Conduct Disorder is a condition in which the patient consistently shows a pattern of behavior in which the rights of others and other age-appropriate social norms are violated.  Symptoms occur in four groups: aggression toward people or animals, destroying property, stealing or deceitfulness, and serious violation of rules. These symptoms significantly interfere with academic, work, or social relationships.

Oppositional Defiant Disorder is a condition in which the patient exhibits a pervasive and excessive pattern of negative, defiant, and hostile behavior toward others for at least six months.  Symptoms may include excessive anger, resentment, vindictiveness, or argumentativeness, temper outbursts, deliberately annoying others, disobeying adult rules, blaming others for mistakes, and excessive touchiness or easily annoyed. These symptoms significantly interfere with academic, work, or social relationships.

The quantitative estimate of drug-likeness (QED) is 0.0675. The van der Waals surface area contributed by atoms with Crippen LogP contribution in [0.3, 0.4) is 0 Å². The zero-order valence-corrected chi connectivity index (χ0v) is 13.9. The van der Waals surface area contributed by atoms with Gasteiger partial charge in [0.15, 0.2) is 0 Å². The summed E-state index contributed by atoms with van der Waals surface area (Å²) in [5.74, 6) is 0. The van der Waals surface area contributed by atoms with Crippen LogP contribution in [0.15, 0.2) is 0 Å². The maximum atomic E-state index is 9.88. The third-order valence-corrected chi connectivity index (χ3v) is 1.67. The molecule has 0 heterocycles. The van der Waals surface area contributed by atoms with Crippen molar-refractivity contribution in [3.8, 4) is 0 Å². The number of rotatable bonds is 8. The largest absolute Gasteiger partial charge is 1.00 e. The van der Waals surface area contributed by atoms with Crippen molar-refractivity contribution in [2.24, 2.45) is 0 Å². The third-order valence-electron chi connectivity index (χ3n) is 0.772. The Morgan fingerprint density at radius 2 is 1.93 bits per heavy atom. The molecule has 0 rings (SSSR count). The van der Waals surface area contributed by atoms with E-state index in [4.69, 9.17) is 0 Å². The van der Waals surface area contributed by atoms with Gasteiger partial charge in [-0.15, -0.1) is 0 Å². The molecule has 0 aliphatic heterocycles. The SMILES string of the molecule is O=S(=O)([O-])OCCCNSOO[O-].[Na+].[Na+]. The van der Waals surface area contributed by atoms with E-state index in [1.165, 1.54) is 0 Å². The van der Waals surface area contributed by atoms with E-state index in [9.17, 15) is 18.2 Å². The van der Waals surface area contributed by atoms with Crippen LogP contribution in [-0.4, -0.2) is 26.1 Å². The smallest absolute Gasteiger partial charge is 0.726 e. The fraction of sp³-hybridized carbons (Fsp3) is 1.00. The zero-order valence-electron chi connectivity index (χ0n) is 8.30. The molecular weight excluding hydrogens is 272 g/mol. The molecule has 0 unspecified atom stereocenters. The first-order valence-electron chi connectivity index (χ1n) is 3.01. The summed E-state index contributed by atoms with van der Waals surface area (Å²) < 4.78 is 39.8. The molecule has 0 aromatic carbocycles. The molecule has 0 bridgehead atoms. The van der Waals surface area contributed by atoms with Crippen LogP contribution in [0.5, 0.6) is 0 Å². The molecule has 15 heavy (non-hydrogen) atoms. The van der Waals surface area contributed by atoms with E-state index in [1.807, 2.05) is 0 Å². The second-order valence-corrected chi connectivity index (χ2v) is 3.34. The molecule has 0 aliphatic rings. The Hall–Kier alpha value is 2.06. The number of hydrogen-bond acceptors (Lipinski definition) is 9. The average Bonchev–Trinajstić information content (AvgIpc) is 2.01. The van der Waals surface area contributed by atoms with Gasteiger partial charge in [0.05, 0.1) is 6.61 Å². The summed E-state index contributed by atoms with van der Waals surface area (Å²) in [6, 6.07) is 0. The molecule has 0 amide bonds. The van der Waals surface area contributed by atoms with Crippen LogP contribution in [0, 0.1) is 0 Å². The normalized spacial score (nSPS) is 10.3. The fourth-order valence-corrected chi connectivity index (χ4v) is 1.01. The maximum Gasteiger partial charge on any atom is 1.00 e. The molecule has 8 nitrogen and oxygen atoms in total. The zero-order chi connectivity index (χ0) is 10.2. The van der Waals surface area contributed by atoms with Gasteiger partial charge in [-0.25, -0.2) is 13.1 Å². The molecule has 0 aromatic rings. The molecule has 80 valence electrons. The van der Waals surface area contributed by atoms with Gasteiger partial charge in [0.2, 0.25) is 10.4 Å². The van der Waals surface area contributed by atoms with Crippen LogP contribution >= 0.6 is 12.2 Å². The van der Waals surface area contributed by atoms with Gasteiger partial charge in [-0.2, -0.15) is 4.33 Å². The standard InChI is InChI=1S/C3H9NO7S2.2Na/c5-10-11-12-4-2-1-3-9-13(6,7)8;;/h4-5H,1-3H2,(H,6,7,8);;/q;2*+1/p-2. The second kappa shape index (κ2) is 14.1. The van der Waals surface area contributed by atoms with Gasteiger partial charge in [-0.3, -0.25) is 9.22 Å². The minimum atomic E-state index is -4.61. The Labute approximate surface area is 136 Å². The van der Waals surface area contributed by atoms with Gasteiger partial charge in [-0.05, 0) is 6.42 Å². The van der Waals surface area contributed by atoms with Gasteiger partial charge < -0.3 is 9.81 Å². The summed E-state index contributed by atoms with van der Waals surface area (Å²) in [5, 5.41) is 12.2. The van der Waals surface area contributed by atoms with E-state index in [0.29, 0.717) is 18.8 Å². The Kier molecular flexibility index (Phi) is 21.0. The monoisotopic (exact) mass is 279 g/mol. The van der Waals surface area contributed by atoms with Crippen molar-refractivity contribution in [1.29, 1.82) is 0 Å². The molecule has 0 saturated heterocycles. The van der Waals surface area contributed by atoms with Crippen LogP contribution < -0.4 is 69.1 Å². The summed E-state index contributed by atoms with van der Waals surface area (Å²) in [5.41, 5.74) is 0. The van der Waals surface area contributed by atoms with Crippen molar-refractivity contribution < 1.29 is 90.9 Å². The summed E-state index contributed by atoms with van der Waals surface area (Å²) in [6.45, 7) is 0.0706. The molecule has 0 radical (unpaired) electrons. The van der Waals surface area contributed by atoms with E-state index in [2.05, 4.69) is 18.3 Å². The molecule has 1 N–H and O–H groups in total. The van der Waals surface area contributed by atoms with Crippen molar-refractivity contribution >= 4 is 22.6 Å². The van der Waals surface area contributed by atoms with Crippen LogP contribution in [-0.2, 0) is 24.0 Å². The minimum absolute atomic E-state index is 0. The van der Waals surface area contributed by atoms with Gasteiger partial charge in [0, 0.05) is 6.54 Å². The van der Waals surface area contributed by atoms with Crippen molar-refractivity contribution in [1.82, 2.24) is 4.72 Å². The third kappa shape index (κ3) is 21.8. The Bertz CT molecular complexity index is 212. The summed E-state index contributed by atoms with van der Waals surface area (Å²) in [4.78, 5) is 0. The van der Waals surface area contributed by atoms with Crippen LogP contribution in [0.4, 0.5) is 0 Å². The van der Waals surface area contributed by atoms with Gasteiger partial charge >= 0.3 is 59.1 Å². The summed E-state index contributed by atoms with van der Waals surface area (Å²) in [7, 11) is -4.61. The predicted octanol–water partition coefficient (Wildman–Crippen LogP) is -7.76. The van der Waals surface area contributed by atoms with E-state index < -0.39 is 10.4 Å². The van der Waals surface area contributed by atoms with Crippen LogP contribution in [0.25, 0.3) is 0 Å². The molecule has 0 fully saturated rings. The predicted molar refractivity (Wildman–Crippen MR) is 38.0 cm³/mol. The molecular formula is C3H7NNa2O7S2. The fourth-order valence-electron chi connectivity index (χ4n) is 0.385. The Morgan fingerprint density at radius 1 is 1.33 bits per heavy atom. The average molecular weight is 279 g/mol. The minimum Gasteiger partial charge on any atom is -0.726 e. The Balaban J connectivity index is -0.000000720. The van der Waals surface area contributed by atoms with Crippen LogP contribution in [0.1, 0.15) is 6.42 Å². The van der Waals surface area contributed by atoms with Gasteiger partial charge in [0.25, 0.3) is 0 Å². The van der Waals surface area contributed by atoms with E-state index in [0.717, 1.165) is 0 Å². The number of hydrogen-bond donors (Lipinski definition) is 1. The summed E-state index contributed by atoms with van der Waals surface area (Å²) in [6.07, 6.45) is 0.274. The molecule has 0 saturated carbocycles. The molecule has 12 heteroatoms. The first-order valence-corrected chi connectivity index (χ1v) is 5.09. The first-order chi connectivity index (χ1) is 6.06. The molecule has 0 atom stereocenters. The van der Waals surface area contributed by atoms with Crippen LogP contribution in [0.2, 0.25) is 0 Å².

Tic Disorders are disorders in which sudden, rapid, and stereotyped motor movement or vocalization is a prominent symptom. Examples of motor tics are facial grimacing, eye blinking, repetitive hand gestures, and sudden expression of vulgar of obscene words. One Tic Disorder is described in this section.

  1. •  Tourette’s Disorder is a condition in which the patient shows multiple motor and vocal tics over the course of illness. Tics occur on a daily basis or repeatedly over the course of at least one year, and the patient has not been free of tics for three months or longer. The disorder must be present before the age of 18.

Elimination Disorders include problems with urination and defecation that are more persistent and severe than would be expected given the individual’s age and general development.